As can be seen from the graph, the difference between the repo rate (the orange line) and overall inflation (i.e. inflation as measured by the consumer price index) has narrowed considerably and is at its lowest level in the last two years. This effectively means that the real rate of return on fixed deposits offered by banks has been falling as the rate of inflation has been going up. (Ideally, I should have taken the average rate of return on fixed deposits instead of the repo rate, but that sort of data is not so easily available. Hence, I have taken the repo rate as a proxy).

This is not a good sign on several counts. In a country like India where deposits are a major way through which people save, high inflation leading to lower real rates of interest which effectively means that they are not saving as much as they should. This is something that most people do not seem to understand.

The economist Michael Pettis makes a very interesting point about the relationship between interest rate and consumption in case of China. As he writes in The Great Rebalancing: "Most Chinese savings, at least until recently, have been in the form of bank deposits...Chinese households, in other words, should feel richer when the deposit rate rises and poorer when it declines, in which case rising rates should be associated with rising, not declining, consumption."

Now replace China with India in the above paragraph and the logic remains exactly the same. Given that a large portion of the Indian household financial savings are invested in bank deposits, any fall in interest rates (as the corporate chieftains regularly demand) should make people feel poorer and in the process negatively impact consumption, at least from the point of savers.

Given this, the biggest challenge for Urjit Patel will be to not be taken in by all these demands for lower interest rates and ensure that the deposit holders get a real rate of interest on their fixed deposits.

Further, it is unlikely that he will cut the repo rate given that as the monetary policy committee comes in place, the RBI needs to maintain a rate of inflation between 2 to 6 per cent. In July 2016, the rate of inflation was over 6 per cent.

Vivek Kaul is the Editor of the Diary and The Vivek Kaul Letter. Vivek is a writer who has worked at senior positions with the Daily News and Analysis (DNA) and The Economic Times, in the past. He is the author of the Easy Money trilogy. The latest book in the trilogy Easy Money: The Greatest Ponzi Scheme Ever and How It Is Set to Destroy the Global Financial System was published in March 2015. The books were bestsellers on Amazon. His writing has also appeared in The Times of India, The Hindu, The Hindu Business Line, Business World, Business Today, India Today, Business Standard, Forbes India, Deccan Chronicle, The Asian Age, Mutual Fund Insight, Wealth Insight, Swarajya, Bangalore Mirror among others.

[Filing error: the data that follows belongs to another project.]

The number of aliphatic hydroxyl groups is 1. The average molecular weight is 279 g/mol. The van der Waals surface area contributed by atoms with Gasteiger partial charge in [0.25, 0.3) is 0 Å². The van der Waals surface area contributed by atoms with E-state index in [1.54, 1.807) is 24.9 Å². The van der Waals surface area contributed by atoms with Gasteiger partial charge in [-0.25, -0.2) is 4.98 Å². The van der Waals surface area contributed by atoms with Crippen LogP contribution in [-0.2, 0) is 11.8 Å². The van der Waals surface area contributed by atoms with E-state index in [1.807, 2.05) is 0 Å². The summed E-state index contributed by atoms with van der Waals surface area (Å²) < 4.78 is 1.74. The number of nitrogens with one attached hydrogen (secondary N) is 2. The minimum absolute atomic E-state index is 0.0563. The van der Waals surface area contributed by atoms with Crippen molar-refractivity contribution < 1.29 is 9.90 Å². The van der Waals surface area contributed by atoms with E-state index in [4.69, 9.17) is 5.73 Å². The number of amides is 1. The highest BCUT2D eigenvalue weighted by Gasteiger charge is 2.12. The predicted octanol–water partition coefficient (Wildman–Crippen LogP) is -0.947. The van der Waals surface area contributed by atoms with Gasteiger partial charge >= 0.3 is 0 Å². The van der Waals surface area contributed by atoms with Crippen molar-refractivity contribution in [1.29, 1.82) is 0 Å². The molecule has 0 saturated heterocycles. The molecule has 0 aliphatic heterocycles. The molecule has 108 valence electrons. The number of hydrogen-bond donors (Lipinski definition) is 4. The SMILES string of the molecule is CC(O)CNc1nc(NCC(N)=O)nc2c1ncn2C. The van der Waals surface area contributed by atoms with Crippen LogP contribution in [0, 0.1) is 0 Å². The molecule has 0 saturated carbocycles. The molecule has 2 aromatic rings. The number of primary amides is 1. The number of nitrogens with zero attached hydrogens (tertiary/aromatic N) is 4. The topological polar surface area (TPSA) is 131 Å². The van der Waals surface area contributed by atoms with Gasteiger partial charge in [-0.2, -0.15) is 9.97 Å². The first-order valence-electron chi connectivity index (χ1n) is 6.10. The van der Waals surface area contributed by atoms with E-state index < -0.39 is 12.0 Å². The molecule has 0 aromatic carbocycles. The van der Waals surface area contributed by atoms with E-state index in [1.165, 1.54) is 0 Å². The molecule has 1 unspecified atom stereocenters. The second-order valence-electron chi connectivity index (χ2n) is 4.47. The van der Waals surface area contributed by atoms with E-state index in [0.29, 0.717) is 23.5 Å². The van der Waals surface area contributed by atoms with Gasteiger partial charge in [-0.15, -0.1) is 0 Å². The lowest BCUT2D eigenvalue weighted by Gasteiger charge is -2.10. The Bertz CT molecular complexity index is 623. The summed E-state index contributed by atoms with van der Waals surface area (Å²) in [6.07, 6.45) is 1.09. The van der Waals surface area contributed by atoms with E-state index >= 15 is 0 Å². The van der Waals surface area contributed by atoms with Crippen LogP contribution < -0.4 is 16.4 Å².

Disclaimer: The views mentioned above are of the author only. Data and charts, if used, in the article have been sourced from available information and have not been authenticated by any statutory authority. The author and Equitymaster do not claim it to be accurate nor accept any responsibility for the same. The views constitute only the opinions and do not constitute any guidelines or recommendation on any course of action to be followed by the reader. Please read the detailed Terms of Use of the web site.

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8 Responses to "The Biggest Challenge for the New RBI Governor Urjit Patel is..."

PROF. N K JAIN

Aug 23, 2016

THE COMMENTARY ON INFLATION AND INTEREST RATE IS NOT COMPLETE FOR TWO REASONS.
1. REPO RATE CAN NOT BE A PROXY FOR FIXED DEPOSIT RATE
2. INTEREST EARNED BY THE BANK DEPOSITORS IS TAXABLE WHICH FURTHER LOWERS THE REAL RATE OF RETURN
IN INDIA INVESTORS OF FIXED INCOME SECURITIES RARELY HAVE A POSITIVE REAL RATE OF RETURN


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Ganapathy Sastri

Aug 23, 2016

The greatest challenges for India are: